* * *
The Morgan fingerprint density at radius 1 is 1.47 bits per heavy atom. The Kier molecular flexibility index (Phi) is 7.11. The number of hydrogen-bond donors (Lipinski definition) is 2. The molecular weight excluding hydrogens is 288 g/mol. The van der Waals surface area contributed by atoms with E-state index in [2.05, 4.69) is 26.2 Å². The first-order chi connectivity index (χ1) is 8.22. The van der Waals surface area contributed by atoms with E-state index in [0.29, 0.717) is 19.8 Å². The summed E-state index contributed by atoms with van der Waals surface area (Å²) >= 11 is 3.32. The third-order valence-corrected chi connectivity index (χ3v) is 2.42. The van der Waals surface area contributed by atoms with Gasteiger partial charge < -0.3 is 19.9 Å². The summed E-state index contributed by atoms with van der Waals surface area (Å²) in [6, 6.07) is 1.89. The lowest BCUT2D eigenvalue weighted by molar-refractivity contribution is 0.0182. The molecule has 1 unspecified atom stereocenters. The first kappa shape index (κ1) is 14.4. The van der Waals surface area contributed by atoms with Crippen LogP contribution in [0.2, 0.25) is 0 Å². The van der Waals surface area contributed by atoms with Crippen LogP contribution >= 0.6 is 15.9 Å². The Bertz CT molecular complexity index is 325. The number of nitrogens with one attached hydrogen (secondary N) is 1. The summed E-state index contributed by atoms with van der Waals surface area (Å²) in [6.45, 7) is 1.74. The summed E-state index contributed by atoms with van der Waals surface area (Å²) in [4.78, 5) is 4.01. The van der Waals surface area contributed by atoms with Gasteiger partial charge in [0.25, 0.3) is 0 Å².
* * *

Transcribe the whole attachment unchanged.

The Morgan fingerprint density at radius 1 is 1.47 bits per heavy atom. The Kier molecular flexibility index (Phi) is 7.11. The number of hydrogen-bond donors (Lipinski definition) is 2. The molecular weight excluding hydrogens is 288 g/mol. The van der Waals surface area contributed by atoms with E-state index in [2.05, 4.69) is 26.2 Å². The first-order chi connectivity index (χ1) is 8.22. The van der Waals surface area contributed by atoms with E-state index in [0.29, 0.717) is 19.8 Å². The summed E-state index contributed by atoms with van der Waals surface area (Å²) >= 11 is 3.32. The third-order valence-corrected chi connectivity index (χ3v) is 2.42. The van der Waals surface area contributed by atoms with Gasteiger partial charge < -0.3 is 19.9 Å². The summed E-state index contributed by atoms with van der Waals surface area (Å²) in [6, 6.07) is 1.89. The lowest BCUT2D eigenvalue weighted by molar-refractivity contribution is 0.0182. The molecule has 1 unspecified atom stereocenters. The first kappa shape index (κ1) is 14.4. The van der Waals surface area contributed by atoms with Crippen LogP contribution in [0.2, 0.25) is 0 Å². The van der Waals surface area contributed by atoms with Crippen LogP contribution >= 0.6 is 15.9 Å². The Bertz CT molecular complexity index is 325. The number of nitrogens with one attached hydrogen (secondary N) is 1. The summed E-state index contributed by atoms with van der Waals surface area (Å²) in [6.45, 7) is 1.74. The summed E-state index contributed by atoms with van der Waals surface area (Å²) in [4.78, 5) is 4.01. The van der Waals surface area contributed by atoms with Gasteiger partial charge in [0.25, 0.3) is 0 Å².